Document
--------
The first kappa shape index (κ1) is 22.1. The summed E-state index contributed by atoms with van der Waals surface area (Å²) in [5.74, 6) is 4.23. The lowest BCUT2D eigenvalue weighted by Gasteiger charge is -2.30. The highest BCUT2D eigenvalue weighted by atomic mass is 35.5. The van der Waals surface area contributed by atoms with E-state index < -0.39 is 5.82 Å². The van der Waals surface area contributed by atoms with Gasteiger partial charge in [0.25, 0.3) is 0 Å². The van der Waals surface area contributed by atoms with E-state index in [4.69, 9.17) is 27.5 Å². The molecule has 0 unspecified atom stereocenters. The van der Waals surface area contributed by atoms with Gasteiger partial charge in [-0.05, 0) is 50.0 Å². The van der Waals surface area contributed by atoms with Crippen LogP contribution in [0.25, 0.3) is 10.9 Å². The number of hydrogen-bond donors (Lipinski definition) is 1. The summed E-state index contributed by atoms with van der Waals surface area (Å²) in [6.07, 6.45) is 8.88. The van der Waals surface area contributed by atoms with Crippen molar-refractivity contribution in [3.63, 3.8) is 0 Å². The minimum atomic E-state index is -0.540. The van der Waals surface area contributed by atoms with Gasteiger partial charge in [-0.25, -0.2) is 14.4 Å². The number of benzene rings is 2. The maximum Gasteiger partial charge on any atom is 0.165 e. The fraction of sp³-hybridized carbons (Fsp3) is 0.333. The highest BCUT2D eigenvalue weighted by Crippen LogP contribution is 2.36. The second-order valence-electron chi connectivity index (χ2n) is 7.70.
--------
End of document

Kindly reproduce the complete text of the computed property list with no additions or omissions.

The first kappa shape index (κ1) is 22.1. The summed E-state index contributed by atoms with van der Waals surface area (Å²) in [5.74, 6) is 4.23. The lowest BCUT2D eigenvalue weighted by Gasteiger charge is -2.30. The highest BCUT2D eigenvalue weighted by atomic mass is 35.5. The van der Waals surface area contributed by atoms with E-state index < -0.39 is 5.82 Å². The van der Waals surface area contributed by atoms with Gasteiger partial charge in [0.25, 0.3) is 0 Å². The van der Waals surface area contributed by atoms with E-state index in [4.69, 9.17) is 27.5 Å². The molecule has 0 unspecified atom stereocenters. The van der Waals surface area contributed by atoms with Gasteiger partial charge in [-0.05, 0) is 50.0 Å². The van der Waals surface area contributed by atoms with Crippen LogP contribution in [0.25, 0.3) is 10.9 Å². The number of hydrogen-bond donors (Lipinski definition) is 1. The summed E-state index contributed by atoms with van der Waals surface area (Å²) in [6.07, 6.45) is 8.88. The van der Waals surface area contributed by atoms with Crippen molar-refractivity contribution in [3.63, 3.8) is 0 Å². The minimum atomic E-state index is -0.540. The van der Waals surface area contributed by atoms with Gasteiger partial charge in [-0.25, -0.2) is 14.4 Å². The number of benzene rings is 2. The maximum Gasteiger partial charge on any atom is 0.165 e. The fraction of sp³-hybridized carbons (Fsp3) is 0.333. The highest BCUT2D eigenvalue weighted by Crippen LogP contribution is 2.36. The second-order valence-electron chi connectivity index (χ2n) is 7.70.